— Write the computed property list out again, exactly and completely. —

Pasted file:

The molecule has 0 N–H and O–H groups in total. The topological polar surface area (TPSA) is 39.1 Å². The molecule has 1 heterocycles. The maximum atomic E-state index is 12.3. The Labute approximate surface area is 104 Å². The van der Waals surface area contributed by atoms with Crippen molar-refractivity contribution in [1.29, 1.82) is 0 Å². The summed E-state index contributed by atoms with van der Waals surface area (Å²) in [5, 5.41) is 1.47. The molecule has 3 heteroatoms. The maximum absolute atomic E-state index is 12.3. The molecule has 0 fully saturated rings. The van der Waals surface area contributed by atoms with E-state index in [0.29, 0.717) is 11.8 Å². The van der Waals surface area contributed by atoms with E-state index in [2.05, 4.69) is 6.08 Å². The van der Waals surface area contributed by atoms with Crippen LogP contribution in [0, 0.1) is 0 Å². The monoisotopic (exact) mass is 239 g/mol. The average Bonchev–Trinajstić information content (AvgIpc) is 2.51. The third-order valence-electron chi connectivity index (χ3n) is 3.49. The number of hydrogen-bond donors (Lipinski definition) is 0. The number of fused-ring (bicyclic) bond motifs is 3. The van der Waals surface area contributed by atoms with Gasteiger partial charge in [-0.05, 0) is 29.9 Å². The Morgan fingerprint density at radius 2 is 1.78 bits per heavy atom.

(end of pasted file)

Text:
The molecule has 0 N–H and O–H groups in total. The topological polar surface area (TPSA) is 39.1 Å². The molecule has 1 heterocycles. The maximum atomic E-state index is 12.3. The Labute approximate surface area is 104 Å². The van der Waals surface area contributed by atoms with Crippen molar-refractivity contribution in [1.29, 1.82) is 0 Å². The summed E-state index contributed by atoms with van der Waals surface area (Å²) in [5, 5.41) is 1.47. The molecule has 3 heteroatoms. The maximum absolute atomic E-state index is 12.3. The molecule has 0 fully saturated rings. The van der Waals surface area contributed by atoms with E-state index in [0.29, 0.717) is 11.8 Å². The van der Waals surface area contributed by atoms with E-state index in [2.05, 4.69) is 6.08 Å². The van der Waals surface area contributed by atoms with Crippen LogP contribution in [0, 0.1) is 0 Å². The monoisotopic (exact) mass is 239 g/mol. The average Bonchev–Trinajstić information content (AvgIpc) is 2.51. The third-order valence-electron chi connectivity index (χ3n) is 3.49. The number of hydrogen-bond donors (Lipinski definition) is 0. The number of fused-ring (bicyclic) bond motifs is 3. The van der Waals surface area contributed by atoms with Gasteiger partial charge in [-0.05, 0) is 29.9 Å². The Morgan fingerprint density at radius 2 is 1.78 bits per heavy atom.